An important part of this broad alliance are the indigenous groups of Colombia, who are known to be excellent forest stewards.
Under the administration of the former Colombian president Nobel Peace Prize winner Juan Manuel Santos, the number and area of indigenous reserves increased, protection for uncontacted peoples expanded, and greater recognition of ancestral territorial rights was granted.
A 2016 WRI report found that deforestation rates in Colombia’s tenure-secure indigenous areas were half the rate in the rest of the country.
Anitalia Pijachi is a member of the Ocaina people, indigenous to Colombia’s Amazon region.
“For us, it’s not just a forest — it allows us to be economically self-sufficient, it gives us everything we need,” she told Mongabay.
She said the history between the Catholic Church and indigenous peoples in Colombia had been rough, but that now was the time to move ahead and protect the forest.
“What unites us is a common concern for our shared home,” she said.
The IRI isn’t the first or only initiative to bring faith and forest conservation together. In 1986, Britain’s Prince Philip, then president of WWF International, gathered leaders of the five major world religions to discuss how their faiths could help save the natural world.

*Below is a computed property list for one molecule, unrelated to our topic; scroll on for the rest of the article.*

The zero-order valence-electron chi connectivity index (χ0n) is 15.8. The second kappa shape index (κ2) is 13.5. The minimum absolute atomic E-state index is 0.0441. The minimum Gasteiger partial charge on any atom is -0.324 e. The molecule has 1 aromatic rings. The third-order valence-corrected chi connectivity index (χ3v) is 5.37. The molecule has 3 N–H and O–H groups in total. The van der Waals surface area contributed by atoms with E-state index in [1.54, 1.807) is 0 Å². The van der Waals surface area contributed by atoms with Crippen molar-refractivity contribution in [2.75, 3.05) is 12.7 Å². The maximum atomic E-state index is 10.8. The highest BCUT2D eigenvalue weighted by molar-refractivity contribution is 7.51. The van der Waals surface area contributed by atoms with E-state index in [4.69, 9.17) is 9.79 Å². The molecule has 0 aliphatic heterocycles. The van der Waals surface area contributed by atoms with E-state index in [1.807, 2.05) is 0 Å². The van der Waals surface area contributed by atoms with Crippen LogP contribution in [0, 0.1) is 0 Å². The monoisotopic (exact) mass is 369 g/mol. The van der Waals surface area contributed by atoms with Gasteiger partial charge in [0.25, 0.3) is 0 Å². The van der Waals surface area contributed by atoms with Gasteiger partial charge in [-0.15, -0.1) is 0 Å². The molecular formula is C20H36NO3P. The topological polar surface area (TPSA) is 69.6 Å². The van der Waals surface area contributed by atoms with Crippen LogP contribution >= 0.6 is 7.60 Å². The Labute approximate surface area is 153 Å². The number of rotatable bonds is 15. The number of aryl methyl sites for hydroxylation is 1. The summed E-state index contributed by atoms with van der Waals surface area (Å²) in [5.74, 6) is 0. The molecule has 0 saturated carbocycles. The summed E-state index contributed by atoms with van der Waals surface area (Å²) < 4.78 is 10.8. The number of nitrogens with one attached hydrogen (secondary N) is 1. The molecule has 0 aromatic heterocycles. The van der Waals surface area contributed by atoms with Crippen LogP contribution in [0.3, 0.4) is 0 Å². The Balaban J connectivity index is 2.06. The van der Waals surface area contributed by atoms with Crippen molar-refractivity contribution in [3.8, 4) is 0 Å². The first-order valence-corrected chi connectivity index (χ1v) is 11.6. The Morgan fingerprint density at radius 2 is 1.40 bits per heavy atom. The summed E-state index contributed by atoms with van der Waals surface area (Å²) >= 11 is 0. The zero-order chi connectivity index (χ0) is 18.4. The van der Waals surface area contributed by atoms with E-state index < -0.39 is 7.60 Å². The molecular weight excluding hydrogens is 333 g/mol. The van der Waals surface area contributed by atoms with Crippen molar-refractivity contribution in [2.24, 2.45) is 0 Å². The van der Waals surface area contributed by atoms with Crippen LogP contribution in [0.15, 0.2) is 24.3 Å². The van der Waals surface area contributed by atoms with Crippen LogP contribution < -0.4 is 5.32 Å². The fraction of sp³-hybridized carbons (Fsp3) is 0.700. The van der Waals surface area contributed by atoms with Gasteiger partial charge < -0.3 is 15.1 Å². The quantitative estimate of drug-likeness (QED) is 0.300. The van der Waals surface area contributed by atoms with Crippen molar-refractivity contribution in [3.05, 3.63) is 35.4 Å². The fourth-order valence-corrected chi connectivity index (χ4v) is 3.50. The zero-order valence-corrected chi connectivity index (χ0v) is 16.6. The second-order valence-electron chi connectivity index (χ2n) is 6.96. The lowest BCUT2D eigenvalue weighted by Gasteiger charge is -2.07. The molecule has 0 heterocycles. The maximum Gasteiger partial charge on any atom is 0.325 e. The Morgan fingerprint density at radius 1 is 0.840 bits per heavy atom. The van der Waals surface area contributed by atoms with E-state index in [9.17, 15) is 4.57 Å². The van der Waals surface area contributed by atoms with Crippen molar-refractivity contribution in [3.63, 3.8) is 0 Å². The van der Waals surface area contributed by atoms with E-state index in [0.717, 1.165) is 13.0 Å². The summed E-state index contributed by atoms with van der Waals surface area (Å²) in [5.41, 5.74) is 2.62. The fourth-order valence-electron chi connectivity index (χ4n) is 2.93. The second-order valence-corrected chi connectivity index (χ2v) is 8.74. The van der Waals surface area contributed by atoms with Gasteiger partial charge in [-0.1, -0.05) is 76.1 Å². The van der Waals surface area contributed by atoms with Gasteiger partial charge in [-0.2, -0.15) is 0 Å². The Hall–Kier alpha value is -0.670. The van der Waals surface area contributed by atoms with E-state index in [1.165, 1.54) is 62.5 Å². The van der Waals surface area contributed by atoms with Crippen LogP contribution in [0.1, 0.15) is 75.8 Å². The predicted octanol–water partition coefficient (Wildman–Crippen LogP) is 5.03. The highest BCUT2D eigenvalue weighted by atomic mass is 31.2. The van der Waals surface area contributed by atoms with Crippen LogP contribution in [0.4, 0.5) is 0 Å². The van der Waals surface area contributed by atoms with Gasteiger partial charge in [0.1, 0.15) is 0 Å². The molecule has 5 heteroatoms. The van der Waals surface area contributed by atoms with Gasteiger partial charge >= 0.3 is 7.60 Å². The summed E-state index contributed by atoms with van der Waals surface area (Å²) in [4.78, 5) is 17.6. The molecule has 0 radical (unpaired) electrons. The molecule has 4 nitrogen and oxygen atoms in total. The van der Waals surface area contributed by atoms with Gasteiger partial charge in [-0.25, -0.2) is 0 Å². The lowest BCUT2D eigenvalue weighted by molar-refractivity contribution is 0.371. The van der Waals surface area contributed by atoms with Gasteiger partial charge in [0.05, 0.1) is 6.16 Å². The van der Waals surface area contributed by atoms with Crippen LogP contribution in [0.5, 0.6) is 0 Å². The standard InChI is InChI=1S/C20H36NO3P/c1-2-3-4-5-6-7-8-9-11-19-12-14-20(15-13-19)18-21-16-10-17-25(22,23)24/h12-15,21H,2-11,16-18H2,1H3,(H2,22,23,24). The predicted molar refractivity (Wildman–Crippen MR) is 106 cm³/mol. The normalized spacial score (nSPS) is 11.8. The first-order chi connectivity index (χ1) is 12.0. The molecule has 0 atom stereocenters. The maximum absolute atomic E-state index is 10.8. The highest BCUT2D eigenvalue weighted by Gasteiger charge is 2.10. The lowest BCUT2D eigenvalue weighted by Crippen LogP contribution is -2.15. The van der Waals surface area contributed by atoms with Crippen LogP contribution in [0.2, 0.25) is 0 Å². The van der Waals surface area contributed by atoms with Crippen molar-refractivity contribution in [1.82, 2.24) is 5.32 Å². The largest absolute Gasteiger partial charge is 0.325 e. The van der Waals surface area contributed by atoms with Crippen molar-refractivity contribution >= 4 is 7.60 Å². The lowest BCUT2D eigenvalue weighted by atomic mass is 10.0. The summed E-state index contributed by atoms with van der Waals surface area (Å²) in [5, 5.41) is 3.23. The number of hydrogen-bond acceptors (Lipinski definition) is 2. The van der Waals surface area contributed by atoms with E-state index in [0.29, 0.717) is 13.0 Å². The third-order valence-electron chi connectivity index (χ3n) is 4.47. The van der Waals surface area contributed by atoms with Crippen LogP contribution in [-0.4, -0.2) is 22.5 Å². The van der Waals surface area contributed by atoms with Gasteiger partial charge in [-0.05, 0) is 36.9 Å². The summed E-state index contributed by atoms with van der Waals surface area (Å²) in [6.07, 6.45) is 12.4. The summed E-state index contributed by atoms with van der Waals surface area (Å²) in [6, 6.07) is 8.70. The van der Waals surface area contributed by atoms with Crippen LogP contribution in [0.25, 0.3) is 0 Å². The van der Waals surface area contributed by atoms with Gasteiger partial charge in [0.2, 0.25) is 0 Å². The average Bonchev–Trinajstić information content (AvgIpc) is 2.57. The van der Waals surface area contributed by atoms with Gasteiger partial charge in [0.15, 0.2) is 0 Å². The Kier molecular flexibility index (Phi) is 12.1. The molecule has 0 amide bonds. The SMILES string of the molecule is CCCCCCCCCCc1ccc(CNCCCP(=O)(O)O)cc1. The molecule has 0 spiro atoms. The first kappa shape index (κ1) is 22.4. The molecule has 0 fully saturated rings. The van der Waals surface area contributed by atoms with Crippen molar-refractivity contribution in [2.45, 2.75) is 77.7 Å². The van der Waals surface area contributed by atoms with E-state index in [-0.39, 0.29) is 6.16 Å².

Monument said that as part of the Alliance of Religions and Conservation (ARC), WWF supported numerous interdisciplinary initiatives, including a 2006 report, “Beyond Belief,” that explores the role that faith can play in the protection of forests, mountains, rivers, lakes, seas and deserts.
“Sacred areas are probably the oldest form of habitat protection on the planet and still form a large and mainly unrecognised network of sanctuaries around the world,” the report says.
It concludes: “Given the influence of the faith communities, including direct ownership of land and resources, conservation organisations should be working much more closely with faith groups to identify ways of collaboration.”
Banner image: An indigenous Colombian takes in deforestation close to the Amacayacu National Park in the Colombian Amazon.